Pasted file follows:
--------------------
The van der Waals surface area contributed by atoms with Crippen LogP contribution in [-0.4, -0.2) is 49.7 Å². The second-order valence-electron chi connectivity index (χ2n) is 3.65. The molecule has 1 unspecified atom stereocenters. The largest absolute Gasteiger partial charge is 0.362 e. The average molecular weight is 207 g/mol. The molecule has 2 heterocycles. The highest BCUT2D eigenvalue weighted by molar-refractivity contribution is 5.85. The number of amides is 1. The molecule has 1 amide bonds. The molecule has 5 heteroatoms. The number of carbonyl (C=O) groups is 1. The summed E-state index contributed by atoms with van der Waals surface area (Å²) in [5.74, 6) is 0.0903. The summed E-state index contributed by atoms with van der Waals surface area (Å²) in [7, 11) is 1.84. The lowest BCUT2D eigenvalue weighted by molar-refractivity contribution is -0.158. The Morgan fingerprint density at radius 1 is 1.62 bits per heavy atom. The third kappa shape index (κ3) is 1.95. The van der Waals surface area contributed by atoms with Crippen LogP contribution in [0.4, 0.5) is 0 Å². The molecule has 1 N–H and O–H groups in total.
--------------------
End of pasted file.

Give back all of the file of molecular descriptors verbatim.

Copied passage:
The van der Waals surface area contributed by atoms with Crippen LogP contribution in [-0.4, -0.2) is 49.7 Å². The second-order valence-electron chi connectivity index (χ2n) is 3.65. The molecule has 1 unspecified atom stereocenters. The largest absolute Gasteiger partial charge is 0.362 e. The average molecular weight is 207 g/mol. The molecule has 2 heterocycles. The highest BCUT2D eigenvalue weighted by molar-refractivity contribution is 5.85. The number of amides is 1. The molecule has 1 amide bonds. The molecule has 5 heteroatoms. The number of carbonyl (C=O) groups is 1. The summed E-state index contributed by atoms with van der Waals surface area (Å²) in [5.74, 6) is 0.0903. The summed E-state index contributed by atoms with van der Waals surface area (Å²) in [7, 11) is 1.84. The lowest BCUT2D eigenvalue weighted by molar-refractivity contribution is -0.158. The Morgan fingerprint density at radius 1 is 1.62 bits per heavy atom. The third kappa shape index (κ3) is 1.95. The van der Waals surface area contributed by atoms with Crippen LogP contribution in [0.4, 0.5) is 0 Å². The molecule has 1 N–H and O–H groups in total.